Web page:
Sheldon was not long in prodding Dan to boast a bit about the direction in which this one verse in our parsha had taken Dan. So Dan let us in on some of his story: “I remember how you had asked us to imagine the Jewish people living for a long period of time with no knowledge of the Torah, without even an awareness of its existence. We resisted this assignment, partly because we were convinced that this never could have happened. It is inconceivable that there could have been a time when the entire Jewish people were ignorant of the Torah. But then you read to us the story in the Book of Kings II, Chapters 22 and 23 as I recall, in which the Torah was rediscovered during the reign of King Josiah, after having been forgotten for more than a generation. I became interested then, not only in the Five Books of Moses, but in all of the Bible. I eventually earned a doctorate in biblical history and have written more than one book on the subject.”

At that point, Dan’s surname came into clearer focus for me, and I told him that I had indeed read one of his books. I apologized to him that I no longer owned it because I had recently donated the greater portion of my library to my former synagogue and to a local yeshiva.

It was now the chance for the third person in our group to take center stage. “There is something that I remember from that class that fits right in to what you just told us—that you have donated so many of your books to others to study,” he said. “You had taught us that one of the Medieval rabbinic authorities, perhaps Rabbenu Asher, had ruled that if one distributed any sacred book to others to read and study, it was as if he had written his own Torah scroll. I don’t know whether or not you have ever written a Torah scroll, but you fulfilled the last mitzvah of the Torah by sharing your books with others.”

It was now the turn for group member number four. “There is one thing that you said in passing that remained with me all these years. I was then a student of musicology, a cherished subject which never eventuated in a career for me. But I was intrigued by a statement you quoted from a man you identified as one of your most inspiring rabbinic figures. Long afterwards, I learned that it was Rav Kook who made the statement. You pointed out that the verse we were studying refers to the Torah as a song, as music. Rav Kook went further and said that just as music has its rules, so, too, do rules have their music. That was such an important lesson for me. I came to the class from a very observant background, but I was turned off by the many rules that comprised the Judaism I was taught. The notion that rules have their own music has been a lifelong inspirational lesson for me and has enabled me to better appreciate the rules of Jewish observance.”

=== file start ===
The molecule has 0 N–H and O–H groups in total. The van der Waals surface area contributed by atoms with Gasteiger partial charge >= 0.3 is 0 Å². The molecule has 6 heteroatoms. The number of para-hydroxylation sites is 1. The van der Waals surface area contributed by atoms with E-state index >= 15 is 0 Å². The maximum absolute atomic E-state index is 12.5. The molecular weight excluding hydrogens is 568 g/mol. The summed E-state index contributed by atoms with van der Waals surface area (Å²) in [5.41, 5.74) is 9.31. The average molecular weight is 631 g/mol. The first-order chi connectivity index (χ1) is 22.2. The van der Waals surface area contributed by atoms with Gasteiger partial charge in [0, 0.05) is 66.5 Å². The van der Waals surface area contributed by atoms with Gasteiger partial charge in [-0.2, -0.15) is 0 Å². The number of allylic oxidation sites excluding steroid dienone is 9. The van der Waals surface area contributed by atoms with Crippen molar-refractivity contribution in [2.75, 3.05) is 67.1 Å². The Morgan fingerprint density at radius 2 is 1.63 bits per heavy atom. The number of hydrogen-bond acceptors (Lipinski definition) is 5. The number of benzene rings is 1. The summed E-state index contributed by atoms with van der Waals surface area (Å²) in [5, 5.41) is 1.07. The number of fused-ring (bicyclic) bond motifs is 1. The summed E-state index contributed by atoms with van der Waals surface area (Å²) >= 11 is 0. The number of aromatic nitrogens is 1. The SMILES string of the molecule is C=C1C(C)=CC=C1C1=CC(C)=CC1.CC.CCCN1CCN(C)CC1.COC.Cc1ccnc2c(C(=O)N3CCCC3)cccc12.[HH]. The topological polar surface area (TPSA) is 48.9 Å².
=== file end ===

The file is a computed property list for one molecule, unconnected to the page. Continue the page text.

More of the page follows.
The conversation ended, and we said our goodbyes. Walking home, I debated inwardly about whether or not I should write about this experience. I was proud beyond words that such a worthy group remembered and valued my teaching. I asked myself whether or not it would be appropriate for me to share this flattering experience with my readers.

I had just about decided not to do so when two realizations occurred to me. Firstly, I became aware that I had just experienced a reiteration of a lesson I have long sought to convey to others. Teachers never know the impact they have on their students. Often, they become deeply discouraged, convinced that their years of teaching were for naught. Writing about my experience would bring encouragement to others who have labored in the trying vineyards of the teaching profession.

Secondly, after some further thought, I realized that it was not my teaching skill that left a lifelong impact upon these fine men. In fact, I had no cause to feel flattered. My words were not at all the cause of their inspired learnings. Rather, the words that inspired them were the Torah’s words: the verse in this week’s parsha, the sacred narrative in the Book of Kings II, the ruling of Rabbenu Asher and Rav Kook’s pithy epigram.

I was merely the messenger who brought those words to the eager ears of some wonderful young adults. After all is said and done, every teacher is but a messenger. And we are all teachers.

Rabbi Tzvi Hersh Weinreb is the Executive Vice President, Emeritus of the Orthodox Union.

By Rabbi Tzvi Hersh Weinreb